- P/L 2013: -$10.07 Million
- P/L 2012: -$19.11 Million
- P/L 2011: -$16.67 Million
Groupon Inc, (NASDAQ: GRPN)
Groupon, Inc. operates a shopping website that shares information on local goods, services, and cultural events for businesses and consumers across the World. The Company provides information on attractions to see, do, eat and shop.
Here are the stats from this 11,283 employee juggernaut:
- Market Capitalization: $4.49 Billion
- Stock price: $6.58
- 52-week range: $5.18 - $12.76
- Price to Book: 5.44
- Price to Sales: 1.64
- ROA: -0.063
- ROE: -0.165
- P/L 2013: -$95.39 Million
- P/L 2012: -$67.38 Million
- P/L 2011: -$373.5 Million
Bankrate Inc, (NASDAQ: RATE)
Bankrate Inc. is a publisher, aggregator and distributor of personal finance content on the Internet. The Company provides consumers independent and objective personal finance editorial content across multiple vertical categories including mortgages, deposits, insurance, credit cards, and other categories, such as retirement, automobile loans, and taxes.
The stats on this relatively "lean" 488 employee organization:
- Market capitalization: $1.86 Billion
- Stock price: $17.76
- 52-week range: $14.44 - $23.14
- Price to Book: 2.96
- Price to Sales: 3.83
- ROA: -0.011
- ROE: -0.016
- P/L 2013: -$10 Million
- P/L 2012: $29.33 Million
- P/L 2011: -$13.42 Million
Web.com Group Inc, (NASDAQ: WWWW)
Web.com Group Inc. provides full-service web site solutions to small businesses. The Company offers marketing, e-commerce, and various other services.
Employing 2,000 people and here's the rest of the vitals::
- Market Capitalization: $1.41 Billion
- Stock price: $27.32
- 52-week range: $25.21 - $37.72
- Price to Book: 7.9
- Price to Sales: 2.77
- ROA: -0.015
- ROE: -0.119
- P/L 2013: -$65.66 Million
- P/L 2012: -$122.22 Million
- P/L 2011: -$12.31 Million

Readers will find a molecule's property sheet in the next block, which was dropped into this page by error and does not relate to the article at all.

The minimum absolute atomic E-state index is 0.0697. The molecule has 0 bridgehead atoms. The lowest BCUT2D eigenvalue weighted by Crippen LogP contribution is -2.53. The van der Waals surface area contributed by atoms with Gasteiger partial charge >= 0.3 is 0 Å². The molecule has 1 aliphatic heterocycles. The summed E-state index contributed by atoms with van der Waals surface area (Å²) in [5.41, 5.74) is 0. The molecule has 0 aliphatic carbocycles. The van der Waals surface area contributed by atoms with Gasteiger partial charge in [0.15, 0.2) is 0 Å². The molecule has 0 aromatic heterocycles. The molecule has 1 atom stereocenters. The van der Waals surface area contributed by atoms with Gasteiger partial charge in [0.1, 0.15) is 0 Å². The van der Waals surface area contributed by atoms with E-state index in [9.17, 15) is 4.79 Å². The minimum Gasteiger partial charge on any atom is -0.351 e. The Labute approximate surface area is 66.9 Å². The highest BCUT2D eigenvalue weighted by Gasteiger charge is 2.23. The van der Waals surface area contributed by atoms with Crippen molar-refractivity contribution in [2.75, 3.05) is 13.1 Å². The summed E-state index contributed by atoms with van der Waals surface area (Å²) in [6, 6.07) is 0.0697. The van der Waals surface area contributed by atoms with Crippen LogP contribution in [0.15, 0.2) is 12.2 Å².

Taken as a whole, the 5 companies above collectively threw off a whopping -$826.4 million in cash flow last year! Despite that horrifying number, with any luck, and the increased competition in all things "social media", they will sport ever higher market capitalizations this time next year.
We strongly recommend mortgaging the house, your cars and possibly selling a kidney in order to get positioned NOW! Of course that's sarcasm, for those that might think us serious.
I have no particular insights into these companies beyond the fairly cursory, numbers-based look presented above. Does anything else really matter anyway, in the long run? Recently however, as I mentioned in "A Bull Market in PR" when discussing Snapchat and the VC world's infatuation with social media, the overall zeitgeist of this market is eerily similar to the Dot.com years, pre-Dot bomb!
Whether this ends in the same way or not, we have yet to see. One thing is certain, the CEOs and early investors in these companies have certainly benefited in a very tangible way from their "pets", aka retail investors.
"There's a danger in the internet and social media. The notion that information is enough, that more and more information is enough, that you don't have to think, you just have to get more information - gets very dangerous." - Edward de Bono